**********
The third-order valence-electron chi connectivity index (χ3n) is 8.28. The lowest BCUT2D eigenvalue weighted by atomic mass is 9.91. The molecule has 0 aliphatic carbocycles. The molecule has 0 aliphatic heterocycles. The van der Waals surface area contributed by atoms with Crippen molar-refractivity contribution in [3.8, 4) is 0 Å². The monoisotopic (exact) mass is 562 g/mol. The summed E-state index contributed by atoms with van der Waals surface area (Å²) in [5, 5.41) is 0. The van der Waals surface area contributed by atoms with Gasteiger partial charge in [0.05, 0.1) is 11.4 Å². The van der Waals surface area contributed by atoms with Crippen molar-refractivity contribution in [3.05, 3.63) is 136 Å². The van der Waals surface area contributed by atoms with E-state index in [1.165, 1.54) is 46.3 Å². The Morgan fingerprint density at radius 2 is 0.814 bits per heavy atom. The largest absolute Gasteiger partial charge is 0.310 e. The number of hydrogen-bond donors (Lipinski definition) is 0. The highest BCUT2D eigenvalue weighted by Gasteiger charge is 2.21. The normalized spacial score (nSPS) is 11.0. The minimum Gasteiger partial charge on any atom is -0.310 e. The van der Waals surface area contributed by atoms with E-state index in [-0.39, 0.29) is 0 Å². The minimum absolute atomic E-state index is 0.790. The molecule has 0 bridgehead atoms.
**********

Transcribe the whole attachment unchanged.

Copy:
The third-order valence-electron chi connectivity index (χ3n) is 8.28. The lowest BCUT2D eigenvalue weighted by atomic mass is 9.91. The molecule has 0 aliphatic carbocycles. The molecule has 0 aliphatic heterocycles. The van der Waals surface area contributed by atoms with Crippen molar-refractivity contribution in [3.8, 4) is 0 Å². The monoisotopic (exact) mass is 562 g/mol. The summed E-state index contributed by atoms with van der Waals surface area (Å²) in [5, 5.41) is 0. The van der Waals surface area contributed by atoms with Gasteiger partial charge in [0.05, 0.1) is 11.4 Å². The van der Waals surface area contributed by atoms with Crippen molar-refractivity contribution in [3.05, 3.63) is 136 Å². The van der Waals surface area contributed by atoms with E-state index in [1.165, 1.54) is 46.3 Å². The Morgan fingerprint density at radius 2 is 0.814 bits per heavy atom. The largest absolute Gasteiger partial charge is 0.310 e. The number of hydrogen-bond donors (Lipinski definition) is 0. The highest BCUT2D eigenvalue weighted by Gasteiger charge is 2.21. The normalized spacial score (nSPS) is 11.0. The minimum Gasteiger partial charge on any atom is -0.310 e. The van der Waals surface area contributed by atoms with E-state index in [-0.39, 0.29) is 0 Å². The minimum absolute atomic E-state index is 0.790. The molecule has 0 bridgehead atoms.